Mastrolembo et al(1) found evidence for independent lithospheric blocks by studying GPS velocities relative to the Eurasian and Nubian Plates. The Sicilian domain rotates clockwise with respect to Eurasia and is fragmented into three distinct blocks: the south eastern, the central and the north eastern Sicily blocks, which move independently from the African Plate.  

Fig 4: Plot of earthquakes from 01/10/2004 to 13/02/2022 in eastern Sicily by the author.  Colour denotes earthquake depth: magenta 0 – 33km, green 33km – 70km, yellow 70km – 150km, orange 150km-300km, red 300km – 500km.  Blue triangles denote Holocene volcanoes. The orange triangle denotes Mount Etna.  Earthquake epicentres roughly delineate the boundaries of the tectonic blocks identified by Mastrolembo et al(1): STYR is the South Tyrrhenian block, NESI the North Eastern Sicily block, SC the central Sicily block, SECI the South Eastern Sicily block and CALA Calabria.  The yellow, orange and red dots are the Ionian Plate subducting under STYR.  © Copyright remains with the author; all rights reserved, 2022.

Deep faults transect the island.  Currently, the Tyrrhenian side of Sicily is being compressed and the Ionian side extended.  Mount Etna, itself, is located near to the junction of three major lithospheric faults which may reach the mantle: the east to west Mt Kumeta -Alcantara fault; the north -northeast to south-southwest Messina – Giardini fault which delimits the north coast of Etna; and, the Aeolian-Maltese fault which extends from Vulcano to Malta.

Mount Etna’s History

Mount Etna is a complicated volcanic system; she is thought to have evolved in four stages: 1) tholeiitic basalt; 2) Timpe shield-building; 3) Valle del Bove Central Volcanoes; and 4) Stratovolcanoes.

Tholeiitic Basalt Stage

Earliest activity at Etna has been identified as being the sporadic eruption of tholeiitic pillow lavas from fissures more than 500,000 years ago in the submarine environment of the Gela-Catania foredeep basin at Aci Castello.   300,000 years ago, Na affinity lavas were erupted in fissure eruptions on the alluvial plain of the Simento  River, forming a lava plateau.

Timpe Shield Building Stage

220,000 years ago, extension tectonics of the NNW-trending Timpe fault system drove activity. Sub alkaline – Na alkaline were lavas erupted in fissures along the Ionian coast built a 22 km NNW -SSE aligned shield volcano.  Volcanic activity also occurred to the south west and south east of the location of the now current edifice. 129,000 to 126,000 years ago, activity shifted to a location at the central portion of the location of the current volcano.

A 15km horseshoe depression in the east flank of the edifice was created during this period.  The edifice rested on basement rocks of Miocene argillaceous turbidites in the north and west, but on Pleistocene clay rich marine sediments to the south and the east.  The clays were unable to support the weight of the edifice, resulting in slippage and subsidence to the east.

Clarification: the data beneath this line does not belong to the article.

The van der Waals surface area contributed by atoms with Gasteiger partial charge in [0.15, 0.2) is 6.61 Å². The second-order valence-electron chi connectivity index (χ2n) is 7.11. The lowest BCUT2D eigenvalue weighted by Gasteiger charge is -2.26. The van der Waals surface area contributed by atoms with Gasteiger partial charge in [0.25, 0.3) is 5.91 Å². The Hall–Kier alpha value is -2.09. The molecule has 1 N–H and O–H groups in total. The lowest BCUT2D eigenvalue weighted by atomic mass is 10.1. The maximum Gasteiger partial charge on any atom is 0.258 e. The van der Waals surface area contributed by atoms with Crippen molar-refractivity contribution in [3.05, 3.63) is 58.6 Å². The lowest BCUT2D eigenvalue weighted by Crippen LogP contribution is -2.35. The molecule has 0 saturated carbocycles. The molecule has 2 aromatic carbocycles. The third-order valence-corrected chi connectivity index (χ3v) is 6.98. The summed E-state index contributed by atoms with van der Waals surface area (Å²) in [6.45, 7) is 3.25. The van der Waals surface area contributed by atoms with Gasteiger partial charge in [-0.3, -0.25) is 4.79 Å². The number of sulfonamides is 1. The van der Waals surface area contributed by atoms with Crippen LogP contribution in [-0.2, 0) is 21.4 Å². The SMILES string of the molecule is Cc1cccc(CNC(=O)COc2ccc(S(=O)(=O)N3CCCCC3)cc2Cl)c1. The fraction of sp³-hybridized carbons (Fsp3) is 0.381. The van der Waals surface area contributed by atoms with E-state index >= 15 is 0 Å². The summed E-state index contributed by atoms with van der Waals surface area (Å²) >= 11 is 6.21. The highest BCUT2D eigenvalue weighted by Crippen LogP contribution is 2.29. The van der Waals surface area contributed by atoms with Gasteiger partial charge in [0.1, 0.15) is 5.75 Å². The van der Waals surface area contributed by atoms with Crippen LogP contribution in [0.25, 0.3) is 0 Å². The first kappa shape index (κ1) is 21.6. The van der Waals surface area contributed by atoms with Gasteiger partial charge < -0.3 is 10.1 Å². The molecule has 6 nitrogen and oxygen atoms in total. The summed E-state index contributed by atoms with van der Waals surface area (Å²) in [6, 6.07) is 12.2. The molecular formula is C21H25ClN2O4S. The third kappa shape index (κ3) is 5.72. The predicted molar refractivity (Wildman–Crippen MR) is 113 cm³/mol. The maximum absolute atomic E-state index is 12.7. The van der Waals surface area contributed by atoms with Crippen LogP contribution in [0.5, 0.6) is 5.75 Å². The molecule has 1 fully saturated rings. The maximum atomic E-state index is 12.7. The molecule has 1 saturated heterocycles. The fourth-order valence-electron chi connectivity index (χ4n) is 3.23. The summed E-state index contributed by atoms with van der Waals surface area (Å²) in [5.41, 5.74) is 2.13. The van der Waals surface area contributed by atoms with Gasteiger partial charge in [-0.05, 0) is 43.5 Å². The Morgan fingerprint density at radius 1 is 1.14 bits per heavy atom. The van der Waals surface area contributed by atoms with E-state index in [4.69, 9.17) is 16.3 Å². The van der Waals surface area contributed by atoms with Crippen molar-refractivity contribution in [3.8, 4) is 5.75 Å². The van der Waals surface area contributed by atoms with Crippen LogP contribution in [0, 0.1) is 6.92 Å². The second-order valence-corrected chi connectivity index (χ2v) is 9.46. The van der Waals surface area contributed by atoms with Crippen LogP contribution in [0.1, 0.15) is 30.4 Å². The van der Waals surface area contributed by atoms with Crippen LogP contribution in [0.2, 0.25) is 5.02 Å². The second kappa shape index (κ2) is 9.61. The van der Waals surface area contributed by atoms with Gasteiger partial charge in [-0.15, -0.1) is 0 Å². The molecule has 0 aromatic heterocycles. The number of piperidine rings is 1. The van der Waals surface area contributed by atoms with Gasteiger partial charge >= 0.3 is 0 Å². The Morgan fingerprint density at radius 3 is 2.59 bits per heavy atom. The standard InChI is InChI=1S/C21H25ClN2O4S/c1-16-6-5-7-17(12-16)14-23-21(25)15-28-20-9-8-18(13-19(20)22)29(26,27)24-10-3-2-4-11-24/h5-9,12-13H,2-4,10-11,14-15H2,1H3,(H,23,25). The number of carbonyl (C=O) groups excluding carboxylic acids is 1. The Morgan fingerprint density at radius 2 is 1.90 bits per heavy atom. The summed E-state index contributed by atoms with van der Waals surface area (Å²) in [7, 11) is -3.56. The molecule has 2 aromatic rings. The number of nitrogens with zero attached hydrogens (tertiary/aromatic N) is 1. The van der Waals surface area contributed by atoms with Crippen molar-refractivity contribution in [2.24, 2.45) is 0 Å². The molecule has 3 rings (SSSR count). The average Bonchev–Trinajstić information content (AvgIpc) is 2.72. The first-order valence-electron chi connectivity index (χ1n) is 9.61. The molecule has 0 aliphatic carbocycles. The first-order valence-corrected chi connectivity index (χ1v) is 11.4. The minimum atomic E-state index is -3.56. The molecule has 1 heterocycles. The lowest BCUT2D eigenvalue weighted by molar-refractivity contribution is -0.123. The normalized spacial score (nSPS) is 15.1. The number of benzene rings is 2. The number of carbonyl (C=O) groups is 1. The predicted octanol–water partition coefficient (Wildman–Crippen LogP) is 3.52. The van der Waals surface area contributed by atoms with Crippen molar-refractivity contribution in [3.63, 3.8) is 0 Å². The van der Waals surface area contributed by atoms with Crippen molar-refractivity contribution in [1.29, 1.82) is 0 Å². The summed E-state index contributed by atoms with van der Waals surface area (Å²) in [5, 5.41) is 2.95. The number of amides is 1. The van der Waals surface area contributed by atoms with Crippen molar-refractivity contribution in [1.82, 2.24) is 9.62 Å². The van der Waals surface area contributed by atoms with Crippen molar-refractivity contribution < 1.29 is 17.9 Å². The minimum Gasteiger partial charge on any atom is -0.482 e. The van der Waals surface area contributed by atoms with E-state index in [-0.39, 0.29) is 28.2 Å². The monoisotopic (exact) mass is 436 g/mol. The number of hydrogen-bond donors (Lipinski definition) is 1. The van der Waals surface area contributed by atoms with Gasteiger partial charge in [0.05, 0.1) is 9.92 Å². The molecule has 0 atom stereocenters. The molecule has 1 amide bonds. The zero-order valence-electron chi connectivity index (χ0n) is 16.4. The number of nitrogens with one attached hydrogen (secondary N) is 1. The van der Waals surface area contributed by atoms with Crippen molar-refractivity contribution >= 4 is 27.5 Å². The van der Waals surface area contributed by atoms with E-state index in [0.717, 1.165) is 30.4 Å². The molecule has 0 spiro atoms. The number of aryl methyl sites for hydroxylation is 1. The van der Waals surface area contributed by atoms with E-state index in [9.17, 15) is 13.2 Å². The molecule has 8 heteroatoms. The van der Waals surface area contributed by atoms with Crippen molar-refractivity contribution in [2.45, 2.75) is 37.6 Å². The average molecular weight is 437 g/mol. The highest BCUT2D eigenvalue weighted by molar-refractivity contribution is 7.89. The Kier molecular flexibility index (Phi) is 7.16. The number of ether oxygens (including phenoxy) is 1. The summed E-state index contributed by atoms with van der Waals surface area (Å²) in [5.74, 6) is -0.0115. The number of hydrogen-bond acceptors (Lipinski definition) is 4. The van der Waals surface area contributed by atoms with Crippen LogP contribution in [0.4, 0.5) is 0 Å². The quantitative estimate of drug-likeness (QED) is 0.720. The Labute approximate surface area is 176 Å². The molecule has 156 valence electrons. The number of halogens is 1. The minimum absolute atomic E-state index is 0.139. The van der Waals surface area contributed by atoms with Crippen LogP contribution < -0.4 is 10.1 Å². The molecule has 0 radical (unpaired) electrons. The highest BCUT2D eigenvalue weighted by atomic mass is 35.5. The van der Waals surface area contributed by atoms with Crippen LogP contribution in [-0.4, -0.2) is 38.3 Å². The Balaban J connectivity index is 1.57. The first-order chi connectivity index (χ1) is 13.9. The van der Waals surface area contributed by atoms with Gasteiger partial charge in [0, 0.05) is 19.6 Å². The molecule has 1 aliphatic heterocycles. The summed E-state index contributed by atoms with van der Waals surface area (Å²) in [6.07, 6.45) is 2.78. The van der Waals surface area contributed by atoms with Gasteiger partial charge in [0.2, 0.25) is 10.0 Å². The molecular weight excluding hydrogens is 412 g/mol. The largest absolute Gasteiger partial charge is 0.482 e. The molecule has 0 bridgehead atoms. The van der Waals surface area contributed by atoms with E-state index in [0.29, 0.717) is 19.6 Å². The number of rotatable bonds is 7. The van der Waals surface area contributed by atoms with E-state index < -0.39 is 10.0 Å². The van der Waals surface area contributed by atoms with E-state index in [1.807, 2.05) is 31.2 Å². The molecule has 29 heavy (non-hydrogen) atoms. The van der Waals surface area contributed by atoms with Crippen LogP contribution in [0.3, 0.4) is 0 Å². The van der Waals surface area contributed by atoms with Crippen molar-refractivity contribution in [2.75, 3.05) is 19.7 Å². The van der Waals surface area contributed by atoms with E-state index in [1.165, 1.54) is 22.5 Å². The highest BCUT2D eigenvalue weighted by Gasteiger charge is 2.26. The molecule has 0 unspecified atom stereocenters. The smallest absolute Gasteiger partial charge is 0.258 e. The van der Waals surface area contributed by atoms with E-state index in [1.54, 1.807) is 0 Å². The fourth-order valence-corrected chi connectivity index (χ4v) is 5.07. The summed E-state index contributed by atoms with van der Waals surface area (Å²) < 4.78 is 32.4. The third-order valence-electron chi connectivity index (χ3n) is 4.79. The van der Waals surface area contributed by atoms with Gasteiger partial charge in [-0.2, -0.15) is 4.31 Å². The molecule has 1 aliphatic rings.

Valle Del Bove Central Volcanoes Stage

During this period magma ascent through the crust became more localised, allowing the building stratovolcanoes.  Several monogenetic volcanoes are visible in the Valle del Bove scars. Na-alkaline lavas were erupted.

121,000 years ago, effusive eruptions occurred on the southern edge of the volcano in the N – S aligned  Tarderia and Rocce volcanoes in the Valle Del Bove area.   Activity at Tarderia and Rocce  ended between 106,000 and 102,000 years ago, respectively. 

Trifoglietto volcano was also active at this time.  While the onset of activity at Trifoglietto is not known (there are no rocks outcropping to date), activity is believed to have ended c. 99,000 years ago with explosive benmoreitic Plinian eruptions. 

Activity then shifted to Monte Cerasa, Giannicola, Salifizio and Cuvigghiuni volcanoes.  Monte Cerasa volcano is a large composite stratocone in the central part of the present Valle del Bove with explosive eruptions and pyroclastic flows which transitioned to more effusive eruptions. Activity ceased here 93 ka ago. Giannicola volcano is a 300 m neck intruded in the northern flank of Trifoglietto volcano about 85 ka ago followed by alternating pyroclastic deposits and lava flows.  The main vent Salifizio volcano was located 1 km east of Trifoglietto.  She produced effusive lavas that covered the eastern sides of Trifoglietto and Monte Cerasa. Cuvigghiuni erupted intrusive bodies into the western side of Trifloglietto, followed by lava flows , spatter deposits and pyroclastic flows between c. 80,000 and 65,0000 years ago.  The final stage of her activity was effusive lava flows.

The Valle Del Bove, itself, was created during this period.  Subsidence of the Trifloglietto volcano to the east led to reduction in magma pressure, successive violent hydro-magmatic eruptions and debris avalanche flows which carved out the Valle. 

Stratovolcanoes Stage

In the fourth phase of growth , c. 60,000 years ago, Etna’s magmatic plumbing system had stabilised at its current position.  Two overlapping stratovolcanoes were formed, which form the current upper edfice: Ellittico between 60,000 and 15,000 years ago and Mongibello from 15,000 years ago to present.  Ellittico erupted trachybasalt, followed by mugearites, benmoreites and trachytes, reaching a height of 3,700m before 4 caldera-forming Plinian eruptions signalled the end of activity at Ellittico.